The NYT reviews Breath Taking: The Power, Fragility, and Future of Our Extraordinary Lungs by Michael J. Stephen (Atlantic Monthly): "'Breath Taking' is not quite advocacy, not quite pop science exploration, but something of an anthology of tidbits on the theme of lungs." Also, The Copenhagen Trilogy by Tove Ditlevsen and translated by Tiina Nunnally (FSG: Macmillan): "They exert a particular fascination, these books. It’s like watching something burn. The language is plain, unadorned, almost masklike…"

Entertainment Weekly reviews Let Me Tell You What I Mean by Joan Didion (Knopf: Random House): "...the subjects of the slim but satisfying Let Me Tell You do tend to tread, in the unforgiving canon of Joan, comparatively lightly on dread."

Briefly Noted 

Ibram X. Kendi lists "The 10 Best Political Books of 2020 by Black Women" for The Atlantic.

After becoming friends with fellow stutterer Joe Biden, 13-year-old Brayden Harrington now has a book deal. Brayden Speaks Up (HarperCollins) is due out in Aug., with a middle-grade book to follow next year. The Associated Press reports.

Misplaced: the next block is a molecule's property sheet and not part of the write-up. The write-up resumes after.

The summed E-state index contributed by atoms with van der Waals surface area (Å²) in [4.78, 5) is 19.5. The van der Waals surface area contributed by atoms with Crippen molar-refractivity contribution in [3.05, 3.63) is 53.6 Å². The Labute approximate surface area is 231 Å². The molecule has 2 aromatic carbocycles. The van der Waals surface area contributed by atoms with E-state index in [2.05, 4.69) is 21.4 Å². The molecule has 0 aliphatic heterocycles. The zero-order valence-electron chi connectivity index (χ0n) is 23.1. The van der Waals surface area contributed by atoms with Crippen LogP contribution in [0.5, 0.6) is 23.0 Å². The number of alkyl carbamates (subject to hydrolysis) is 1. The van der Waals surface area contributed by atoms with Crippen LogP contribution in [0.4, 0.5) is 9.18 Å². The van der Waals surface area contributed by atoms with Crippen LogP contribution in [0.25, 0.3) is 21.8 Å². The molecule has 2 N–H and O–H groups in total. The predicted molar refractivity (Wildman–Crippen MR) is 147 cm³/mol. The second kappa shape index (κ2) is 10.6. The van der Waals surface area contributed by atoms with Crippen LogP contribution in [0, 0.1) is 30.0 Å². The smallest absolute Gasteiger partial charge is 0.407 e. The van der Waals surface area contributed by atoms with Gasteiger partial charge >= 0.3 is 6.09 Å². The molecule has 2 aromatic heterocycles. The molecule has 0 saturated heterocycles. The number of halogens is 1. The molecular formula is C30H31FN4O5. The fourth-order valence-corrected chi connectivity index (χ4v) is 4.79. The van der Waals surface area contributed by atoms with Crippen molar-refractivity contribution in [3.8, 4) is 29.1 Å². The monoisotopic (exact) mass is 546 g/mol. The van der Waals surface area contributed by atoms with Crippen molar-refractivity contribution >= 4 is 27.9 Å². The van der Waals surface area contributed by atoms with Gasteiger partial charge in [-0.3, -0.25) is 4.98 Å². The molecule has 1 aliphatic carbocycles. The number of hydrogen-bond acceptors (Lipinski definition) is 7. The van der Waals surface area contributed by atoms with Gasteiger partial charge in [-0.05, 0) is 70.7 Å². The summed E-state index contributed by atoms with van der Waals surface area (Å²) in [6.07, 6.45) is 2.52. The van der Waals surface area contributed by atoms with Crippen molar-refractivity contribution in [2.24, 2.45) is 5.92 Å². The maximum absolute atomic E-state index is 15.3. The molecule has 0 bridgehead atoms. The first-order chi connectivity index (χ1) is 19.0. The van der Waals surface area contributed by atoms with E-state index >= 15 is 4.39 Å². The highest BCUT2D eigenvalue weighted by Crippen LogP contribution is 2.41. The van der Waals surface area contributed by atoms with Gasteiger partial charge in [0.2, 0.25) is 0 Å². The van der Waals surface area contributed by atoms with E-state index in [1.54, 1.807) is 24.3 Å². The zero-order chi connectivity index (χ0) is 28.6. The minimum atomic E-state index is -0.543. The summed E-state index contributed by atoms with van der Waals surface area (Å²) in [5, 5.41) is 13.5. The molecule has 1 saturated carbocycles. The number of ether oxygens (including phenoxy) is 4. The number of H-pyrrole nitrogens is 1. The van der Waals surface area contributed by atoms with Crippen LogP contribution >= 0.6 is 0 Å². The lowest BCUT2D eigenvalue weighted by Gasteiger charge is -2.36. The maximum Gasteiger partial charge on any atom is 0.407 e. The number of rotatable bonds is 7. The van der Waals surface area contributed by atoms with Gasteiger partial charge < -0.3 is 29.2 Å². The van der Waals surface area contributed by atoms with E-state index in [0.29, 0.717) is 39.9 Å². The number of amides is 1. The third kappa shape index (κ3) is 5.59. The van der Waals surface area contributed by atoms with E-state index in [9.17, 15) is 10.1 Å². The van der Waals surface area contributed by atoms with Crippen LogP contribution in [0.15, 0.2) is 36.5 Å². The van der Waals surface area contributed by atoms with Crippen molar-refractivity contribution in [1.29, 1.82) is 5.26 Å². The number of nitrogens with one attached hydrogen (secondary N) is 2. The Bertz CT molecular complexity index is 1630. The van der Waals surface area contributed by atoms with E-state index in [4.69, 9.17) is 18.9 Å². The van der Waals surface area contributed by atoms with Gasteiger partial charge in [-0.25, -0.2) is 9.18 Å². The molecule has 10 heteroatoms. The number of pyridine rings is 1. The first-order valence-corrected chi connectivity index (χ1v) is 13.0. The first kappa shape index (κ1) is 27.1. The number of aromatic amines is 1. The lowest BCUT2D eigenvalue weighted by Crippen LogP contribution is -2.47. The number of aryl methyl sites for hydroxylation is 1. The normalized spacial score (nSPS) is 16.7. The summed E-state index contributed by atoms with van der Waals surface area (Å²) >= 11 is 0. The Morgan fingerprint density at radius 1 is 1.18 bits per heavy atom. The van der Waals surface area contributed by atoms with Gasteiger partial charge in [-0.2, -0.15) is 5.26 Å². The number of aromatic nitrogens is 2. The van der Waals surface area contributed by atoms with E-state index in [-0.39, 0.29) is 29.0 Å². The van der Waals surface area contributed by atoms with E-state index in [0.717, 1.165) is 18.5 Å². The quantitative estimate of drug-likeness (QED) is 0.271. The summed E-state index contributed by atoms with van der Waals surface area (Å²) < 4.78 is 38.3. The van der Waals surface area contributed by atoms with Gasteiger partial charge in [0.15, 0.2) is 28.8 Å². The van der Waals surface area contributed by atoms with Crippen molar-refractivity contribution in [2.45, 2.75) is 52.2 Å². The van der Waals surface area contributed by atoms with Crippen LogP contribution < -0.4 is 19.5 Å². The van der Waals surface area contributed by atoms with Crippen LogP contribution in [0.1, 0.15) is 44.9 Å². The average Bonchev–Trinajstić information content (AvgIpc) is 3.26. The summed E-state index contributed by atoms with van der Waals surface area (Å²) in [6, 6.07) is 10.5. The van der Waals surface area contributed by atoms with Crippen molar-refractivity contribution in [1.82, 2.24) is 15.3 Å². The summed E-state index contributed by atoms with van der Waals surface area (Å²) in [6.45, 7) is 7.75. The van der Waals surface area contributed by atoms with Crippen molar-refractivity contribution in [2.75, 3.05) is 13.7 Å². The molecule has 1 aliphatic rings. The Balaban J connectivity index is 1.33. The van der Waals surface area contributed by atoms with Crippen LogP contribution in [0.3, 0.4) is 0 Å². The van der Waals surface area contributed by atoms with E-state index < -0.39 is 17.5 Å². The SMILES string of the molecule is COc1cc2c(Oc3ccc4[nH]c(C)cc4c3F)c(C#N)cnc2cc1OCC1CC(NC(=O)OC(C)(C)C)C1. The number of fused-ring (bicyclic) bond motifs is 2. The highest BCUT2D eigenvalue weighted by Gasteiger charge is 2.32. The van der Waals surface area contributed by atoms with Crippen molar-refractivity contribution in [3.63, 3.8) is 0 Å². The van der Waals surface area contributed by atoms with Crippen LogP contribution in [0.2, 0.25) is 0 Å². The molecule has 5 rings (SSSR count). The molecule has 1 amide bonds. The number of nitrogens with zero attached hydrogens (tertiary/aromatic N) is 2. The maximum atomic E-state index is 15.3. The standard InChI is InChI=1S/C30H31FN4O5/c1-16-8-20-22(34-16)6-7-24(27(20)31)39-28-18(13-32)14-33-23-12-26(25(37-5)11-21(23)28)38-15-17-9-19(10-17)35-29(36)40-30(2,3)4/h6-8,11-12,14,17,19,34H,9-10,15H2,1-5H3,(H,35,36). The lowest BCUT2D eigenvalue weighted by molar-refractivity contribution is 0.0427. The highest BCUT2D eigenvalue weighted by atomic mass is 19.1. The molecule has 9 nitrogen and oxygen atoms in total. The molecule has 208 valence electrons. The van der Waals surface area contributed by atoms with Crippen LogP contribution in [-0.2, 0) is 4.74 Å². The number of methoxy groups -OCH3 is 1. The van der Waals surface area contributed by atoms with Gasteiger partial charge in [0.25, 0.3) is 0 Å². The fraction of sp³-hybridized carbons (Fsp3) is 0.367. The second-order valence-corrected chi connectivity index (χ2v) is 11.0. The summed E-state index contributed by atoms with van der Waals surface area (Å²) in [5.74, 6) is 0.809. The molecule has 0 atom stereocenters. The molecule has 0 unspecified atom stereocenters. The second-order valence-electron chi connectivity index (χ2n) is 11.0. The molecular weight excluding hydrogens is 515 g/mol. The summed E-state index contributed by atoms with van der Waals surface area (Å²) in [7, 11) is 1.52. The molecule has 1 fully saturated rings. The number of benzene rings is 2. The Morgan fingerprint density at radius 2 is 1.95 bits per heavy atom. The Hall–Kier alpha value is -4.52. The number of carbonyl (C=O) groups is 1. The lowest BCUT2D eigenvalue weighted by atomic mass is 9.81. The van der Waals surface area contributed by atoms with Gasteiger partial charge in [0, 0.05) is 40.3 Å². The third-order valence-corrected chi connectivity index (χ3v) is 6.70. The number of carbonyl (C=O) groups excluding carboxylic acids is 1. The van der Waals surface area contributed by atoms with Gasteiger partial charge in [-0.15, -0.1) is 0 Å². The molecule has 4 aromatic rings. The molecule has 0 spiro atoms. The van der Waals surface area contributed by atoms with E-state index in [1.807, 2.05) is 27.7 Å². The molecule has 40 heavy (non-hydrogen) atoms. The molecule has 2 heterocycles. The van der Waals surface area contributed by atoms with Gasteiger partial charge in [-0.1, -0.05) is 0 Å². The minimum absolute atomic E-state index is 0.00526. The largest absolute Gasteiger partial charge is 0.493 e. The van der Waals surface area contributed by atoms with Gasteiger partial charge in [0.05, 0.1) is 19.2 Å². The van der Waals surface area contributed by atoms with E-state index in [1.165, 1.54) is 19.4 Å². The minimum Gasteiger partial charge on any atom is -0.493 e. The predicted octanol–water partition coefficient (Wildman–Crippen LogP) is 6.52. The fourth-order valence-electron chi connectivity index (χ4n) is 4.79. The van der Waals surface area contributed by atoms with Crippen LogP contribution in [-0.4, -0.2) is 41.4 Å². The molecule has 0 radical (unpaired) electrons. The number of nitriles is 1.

Tor.com has an excerpt from All the Tides of Fate by Adalyn Grace (Imprint: Macmillan).

Image Comics will publish six issues of the new anthology series The Old Guard: Tales Through Time beginning in April. Entertainment Weekly has details.

Electric Lit speaks with Koa Beck about White Feminism: From the Suffragettes to Influencers and Who They Leave Behind (Atria: S. & S.; LJ starred review).

Camilla Bruce, In the Garden of Spite (Berkley: Penguin), does the "Questionnaire" for Book Marks.

Emily Rapp Black, Sanctuary (Random House), talks with the L.A. Times about life's parallel tracks of grief and joy.

Alix E. Harrow, The Once and Future Witches (Redhook: Hachette; LJ starred review), talks with Locus about childhood influences.

The Rumpus interviews Yxta Maya Murray, Art Is Everything (Triquarterly: Northwestern).

Jia Tolentino discusses this month's PBS NewsHour/NYT book club title Trick Mirror: Reflections on Self-Delusion by (Random House; LJ starred review).

Charles Yu, Lauren Oyler, Olivia Laing, and other authors ponder "Life After Trump" for Harper's.